University of Gloucestershire wins £300,000 grant for mental health research

The University of Gloucestershire has received more than £300,000 worth of funding to put towards its project, investigating whether the sounds of nature can positively impact the mental health of care home residents.

By Kaleigh Pritchard  |  Published
The grant allows the University of Gloucestershire to conduct research that could help to improve the mental health of care home residents.

An innovative research project from the University of Gloucestershire has received £336,578 in funding from UK Research and Innovation and the Medical Research Council to explore the positive effects of the sounds of nature on the mental health and wellbeing of people living in care homes.

Building on previous studies within this subject area, a team of researchers specialising in multiple disciplines such as social science, sound art and cultural studies will use immersive audio technologies to examine the effects on the elderly and care home residents.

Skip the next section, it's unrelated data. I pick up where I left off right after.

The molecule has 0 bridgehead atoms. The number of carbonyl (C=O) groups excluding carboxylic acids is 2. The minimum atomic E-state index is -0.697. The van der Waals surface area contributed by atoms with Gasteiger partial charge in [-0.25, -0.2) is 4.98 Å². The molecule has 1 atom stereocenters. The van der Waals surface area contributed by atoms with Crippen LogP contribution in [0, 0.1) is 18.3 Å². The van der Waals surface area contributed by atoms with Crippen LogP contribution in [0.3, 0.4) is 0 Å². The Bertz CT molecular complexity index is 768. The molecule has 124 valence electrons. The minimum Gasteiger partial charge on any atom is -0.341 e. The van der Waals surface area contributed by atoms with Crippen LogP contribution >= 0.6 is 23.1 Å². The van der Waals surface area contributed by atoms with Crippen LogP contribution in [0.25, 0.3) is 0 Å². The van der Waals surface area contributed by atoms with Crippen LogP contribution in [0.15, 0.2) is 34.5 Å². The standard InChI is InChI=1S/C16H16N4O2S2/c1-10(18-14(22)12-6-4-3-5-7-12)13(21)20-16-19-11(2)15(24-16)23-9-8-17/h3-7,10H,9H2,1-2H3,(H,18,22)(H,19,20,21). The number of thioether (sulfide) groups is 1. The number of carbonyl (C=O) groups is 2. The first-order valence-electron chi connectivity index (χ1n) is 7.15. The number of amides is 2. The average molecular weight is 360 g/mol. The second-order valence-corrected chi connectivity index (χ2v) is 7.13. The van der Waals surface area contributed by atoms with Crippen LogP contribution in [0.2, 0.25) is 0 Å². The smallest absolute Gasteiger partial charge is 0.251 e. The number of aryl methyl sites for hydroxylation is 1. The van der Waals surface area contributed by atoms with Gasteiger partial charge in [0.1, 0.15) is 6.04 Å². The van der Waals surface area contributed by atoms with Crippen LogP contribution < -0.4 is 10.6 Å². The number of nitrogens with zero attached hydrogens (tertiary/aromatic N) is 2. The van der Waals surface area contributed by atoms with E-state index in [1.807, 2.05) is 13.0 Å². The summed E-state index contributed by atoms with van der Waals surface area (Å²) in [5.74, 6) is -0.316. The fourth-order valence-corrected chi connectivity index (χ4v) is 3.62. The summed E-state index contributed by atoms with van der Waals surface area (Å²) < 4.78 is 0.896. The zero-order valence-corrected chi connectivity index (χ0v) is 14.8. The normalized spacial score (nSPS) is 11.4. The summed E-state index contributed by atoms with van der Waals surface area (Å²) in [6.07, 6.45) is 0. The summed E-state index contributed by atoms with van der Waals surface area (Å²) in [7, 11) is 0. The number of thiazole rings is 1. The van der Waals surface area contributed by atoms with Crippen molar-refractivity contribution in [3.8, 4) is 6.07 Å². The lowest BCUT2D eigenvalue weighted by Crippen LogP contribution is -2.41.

Collaborating with Lillian Faithfull Care and the Forest Avon Trust, university experts will record nature-based soundtracks, featuring waterfalls, birdsong and ocean waves and air them in residential homes.

The two-year study entitled SAGE — Sound, Environment and Ageing: Bringing the Outside into Care Homes — is to be led by University of Gloucestershire academics Professor Abigail Gardner, Dr Alice Goodenough and Dr Philip Reeder, and Dr Wendy Martin of Brunel University London.

Professor Gardner said: 'The project will make a novel contribution to research into sound and ageing that can be used to develop approaches within institutional health care settings, establishing the base for scaling up the use of therapeutic tools that use natural sounds for improving mental health and wellbeing in older people.

'The project’s motto is 'Bringing the Outside In'. It uses immersive audio technology to expand the sonic world for care home residents whose daily environment, routines and health conditions often mean they have little access to natural sound.'

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